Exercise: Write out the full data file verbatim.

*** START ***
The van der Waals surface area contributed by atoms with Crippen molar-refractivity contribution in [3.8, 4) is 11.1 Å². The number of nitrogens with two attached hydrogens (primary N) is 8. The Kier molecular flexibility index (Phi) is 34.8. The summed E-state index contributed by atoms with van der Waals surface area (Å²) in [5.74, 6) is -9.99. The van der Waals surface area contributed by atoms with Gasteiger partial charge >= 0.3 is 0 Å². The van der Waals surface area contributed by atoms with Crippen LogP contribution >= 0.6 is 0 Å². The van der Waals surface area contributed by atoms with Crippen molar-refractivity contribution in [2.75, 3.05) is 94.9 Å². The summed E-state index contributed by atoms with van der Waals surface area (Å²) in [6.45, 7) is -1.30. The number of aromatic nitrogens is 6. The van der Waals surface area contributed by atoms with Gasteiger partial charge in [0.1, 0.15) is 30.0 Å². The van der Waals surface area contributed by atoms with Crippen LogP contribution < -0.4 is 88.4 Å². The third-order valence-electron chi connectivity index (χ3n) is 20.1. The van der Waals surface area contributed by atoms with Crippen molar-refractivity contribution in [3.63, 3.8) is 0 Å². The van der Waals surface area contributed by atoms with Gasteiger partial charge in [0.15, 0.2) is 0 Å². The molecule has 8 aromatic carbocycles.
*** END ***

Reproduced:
The van der Waals surface area contributed by atoms with Crippen molar-refractivity contribution in [3.8, 4) is 11.1 Å². The number of nitrogens with two attached hydrogens (primary N) is 8. The Kier molecular flexibility index (Phi) is 34.8. The summed E-state index contributed by atoms with van der Waals surface area (Å²) in [5.74, 6) is -9.99. The van der Waals surface area contributed by atoms with Gasteiger partial charge >= 0.3 is 0 Å². The van der Waals surface area contributed by atoms with Crippen LogP contribution >= 0.6 is 0 Å². The van der Waals surface area contributed by atoms with Crippen molar-refractivity contribution in [2.75, 3.05) is 94.9 Å². The summed E-state index contributed by atoms with van der Waals surface area (Å²) in [6.45, 7) is -1.30. The number of aromatic nitrogens is 6. The van der Waals surface area contributed by atoms with Gasteiger partial charge in [0.1, 0.15) is 30.0 Å². The van der Waals surface area contributed by atoms with Crippen LogP contribution < -0.4 is 88.4 Å². The third-order valence-electron chi connectivity index (χ3n) is 20.1. The van der Waals surface area contributed by atoms with Crippen molar-refractivity contribution in [3.63, 3.8) is 0 Å². The van der Waals surface area contributed by atoms with Gasteiger partial charge in [0.15, 0.2) is 0 Å². The molecule has 8 aromatic carbocycles.